Author + information
- Edward A. El-Am, MD,
- Angela Dispenzieri, MD,
- Martha Grogan, MD and
- Vuyisile T. Nkomo, MD, MPH∗ ()
- ↵∗Department of Cardiovascular Medicine, Mayo Clinic, 200 First Street SW, Rochester, Minnesota 55905
We appreciate the interest generated by our paper (1) on direct-current cardioversion (DCCV) in patients with cardiac amyloidosis (CA). In response to comments by Dr. Russo and colleagues, we agree that more studies are needed to assess the risk of ischemic stroke in CA patients beyond the CHA2DS2VASc score; and in response to the comments of Dr. Csecs and colleagues, we also agree that there is a potential role for additional imaging to uncover left atrial appendage thrombus. Ischemic stroke is not an uncommon complication in CA patients, affecting even those on anticoagulation agents or without history of atrial arrhythmia (2,3). The data would suggest that recognition of thrombus and appropriate anticoagulation may not be sufficient in these complex patients.
Whether more widespread use of transesophageal echocardiography (TEE) to look for high-risk features for thrombus such as decreased left atrial appendage emptying velocities or spontaneous echo contrast in all CA patients regardless of rhythm would be beneficial requires further study. Echocardiography or computed tomography or magnetic resonance imaging for examination of left atrial function with left atrial strain is another potential tool that may help identify CA patients at risk of thrombus and thromboembolism. We agree with the clinical utility of intravenous contrast when evaluating the left atrial appendage and have adopted its use in cases where it is difficult to differentiate spontaneous echo contrast from thrombus. The time frame of our study (1) was before clinical adoption and wide use of contrast for left atrial appendage examination (4). Consequently, only 1 patient in the study received intravenous contrast, which confirmed thrombus. Our review of the stored TEE images (digital and tape) in preparation for this response led us to conclude that of the 12 CA cases where DCCV was canceled because of thrombus, contrast would have been helpful in 2 of the cases where the TEE findings were not definitive (i.e., early thrombus vs. dense spontaneous echo contrast).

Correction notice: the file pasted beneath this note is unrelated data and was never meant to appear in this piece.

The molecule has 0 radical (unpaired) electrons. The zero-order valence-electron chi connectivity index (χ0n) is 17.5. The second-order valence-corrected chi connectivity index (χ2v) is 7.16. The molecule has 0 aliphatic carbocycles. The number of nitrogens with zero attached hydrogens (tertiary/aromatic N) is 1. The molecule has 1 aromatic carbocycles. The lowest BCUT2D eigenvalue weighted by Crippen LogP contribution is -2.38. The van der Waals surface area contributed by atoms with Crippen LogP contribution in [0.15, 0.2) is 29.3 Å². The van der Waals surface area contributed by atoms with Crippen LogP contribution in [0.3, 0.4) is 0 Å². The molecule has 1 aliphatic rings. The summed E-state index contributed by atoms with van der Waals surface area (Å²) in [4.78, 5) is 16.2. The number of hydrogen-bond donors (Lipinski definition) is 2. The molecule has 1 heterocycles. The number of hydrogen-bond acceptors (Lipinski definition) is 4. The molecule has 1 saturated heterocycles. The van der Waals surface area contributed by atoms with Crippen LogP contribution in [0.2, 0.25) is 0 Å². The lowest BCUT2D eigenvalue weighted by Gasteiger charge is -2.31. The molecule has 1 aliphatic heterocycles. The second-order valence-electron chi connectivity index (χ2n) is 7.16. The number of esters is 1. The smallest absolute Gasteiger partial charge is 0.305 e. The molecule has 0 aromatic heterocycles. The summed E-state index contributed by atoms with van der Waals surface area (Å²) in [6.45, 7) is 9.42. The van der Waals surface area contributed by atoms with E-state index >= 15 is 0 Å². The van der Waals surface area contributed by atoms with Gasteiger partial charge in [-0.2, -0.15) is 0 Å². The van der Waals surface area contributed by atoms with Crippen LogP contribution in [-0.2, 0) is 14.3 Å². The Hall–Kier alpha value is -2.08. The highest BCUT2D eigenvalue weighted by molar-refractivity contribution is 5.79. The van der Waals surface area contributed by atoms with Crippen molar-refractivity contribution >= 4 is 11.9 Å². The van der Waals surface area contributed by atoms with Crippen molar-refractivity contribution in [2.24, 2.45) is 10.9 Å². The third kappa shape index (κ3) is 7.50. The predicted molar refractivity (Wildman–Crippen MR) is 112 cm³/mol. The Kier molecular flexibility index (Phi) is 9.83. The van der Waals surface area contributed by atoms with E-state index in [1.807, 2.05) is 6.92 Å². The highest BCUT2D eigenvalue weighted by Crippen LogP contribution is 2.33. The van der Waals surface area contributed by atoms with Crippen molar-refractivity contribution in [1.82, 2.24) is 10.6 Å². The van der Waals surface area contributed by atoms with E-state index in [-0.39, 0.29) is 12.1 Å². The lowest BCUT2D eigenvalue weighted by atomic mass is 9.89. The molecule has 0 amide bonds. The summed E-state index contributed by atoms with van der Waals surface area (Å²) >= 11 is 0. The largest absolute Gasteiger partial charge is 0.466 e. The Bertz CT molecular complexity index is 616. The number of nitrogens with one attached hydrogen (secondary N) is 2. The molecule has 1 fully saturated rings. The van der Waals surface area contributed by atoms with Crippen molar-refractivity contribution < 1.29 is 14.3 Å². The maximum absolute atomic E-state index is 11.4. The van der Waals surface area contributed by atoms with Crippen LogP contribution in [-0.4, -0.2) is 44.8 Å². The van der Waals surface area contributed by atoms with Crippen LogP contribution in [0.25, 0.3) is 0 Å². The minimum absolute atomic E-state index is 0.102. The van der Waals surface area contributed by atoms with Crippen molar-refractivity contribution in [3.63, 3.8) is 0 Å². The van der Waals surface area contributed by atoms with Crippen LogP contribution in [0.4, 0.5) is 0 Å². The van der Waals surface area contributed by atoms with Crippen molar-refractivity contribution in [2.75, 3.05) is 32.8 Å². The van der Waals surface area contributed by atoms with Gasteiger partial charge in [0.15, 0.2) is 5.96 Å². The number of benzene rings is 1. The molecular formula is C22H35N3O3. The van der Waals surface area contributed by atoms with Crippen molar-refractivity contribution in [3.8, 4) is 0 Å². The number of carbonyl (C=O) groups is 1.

Spontaneous echo contrast was present in 13 of 15 (87%) of the CA patients without intracardiac thrombus at the time of DCCV. As we reported, the patient with the complication of stroke on the same day following DCCV had spontaneous echo contrast pre-DCCV. However, it was not clear whether the stroke was related to an embolic complication, and whether intravenous contrast would have detected thrombus in this patient is unknown. Late stroke (2 to 7 years post-DCCV) occurred in 4 CA cases, and only 2 of these had TEE-guided DCCV of which 1 case had spontaneous echo contrast. Computed tomography or magnetic resonance imaging data were available in only 3 patients with left atrial appendage thrombus at time of DCCV, and left atrial anatomy was not noted by radiology to be unusual or abnormal.
In response to Dr. Csecs and colleagues’ question of antiarrhythmic drug use at the time of DCCV, 19 of 58 CA patients (33%) were receiving antiarrhythmic drugs (17 amiodarone, 1 sotalol, 1 flecainide).
Among the patients receiving amiodarone, 1 converted to sinus rhythm before DCCV, 1 failed cardioversion, and amiodarone was stopped in 6 because of intracardiac thrombus. Of the 9 of 17 patients on amiodarone successfully cardioverted by DCCV, atrial arrhythmias recurred in 4, and 1 had post-DCCV complete heart block requiring pacemaker implantation.
The patient on sotalol underwent successful DCCV, but had a recurrence of atrial arrhythmia 1 week later and was switched to amiodarone and underwent repeat successful DCCV. Atrial arrhythmia recurred 3 years later, and the patient underwent pulmonary vein isolation ablation. The patient on flecainide had ventricular tachycardia complicating DCCV and was successfully treated with overdrive pacing. Flecainide was subsequently stopped.
Among the 25 patients with atrial arrhythmia recurrence, 18 of 25 were subsequently treated with a strategy of rate control and anticoagulation, 4 of 25 were treated with amiodarone (3 subsequently underwent repeat DCCV), and the remaining 3 underwent atrioventricular node ablation and pacemaker implantation (Figure 1).
As our primary paper and the comments of Dr. Russo and colleagues and Dr. Csecs and colleagues demonstrate, there is much to learn about the recognition and management of thrombus and atrial arrhythmias in patients with CA.
Please note: The authors have reported that they have no relationships relevant to the contents of this paper to disclose.
- 2019 American College of Cardiology Foundation
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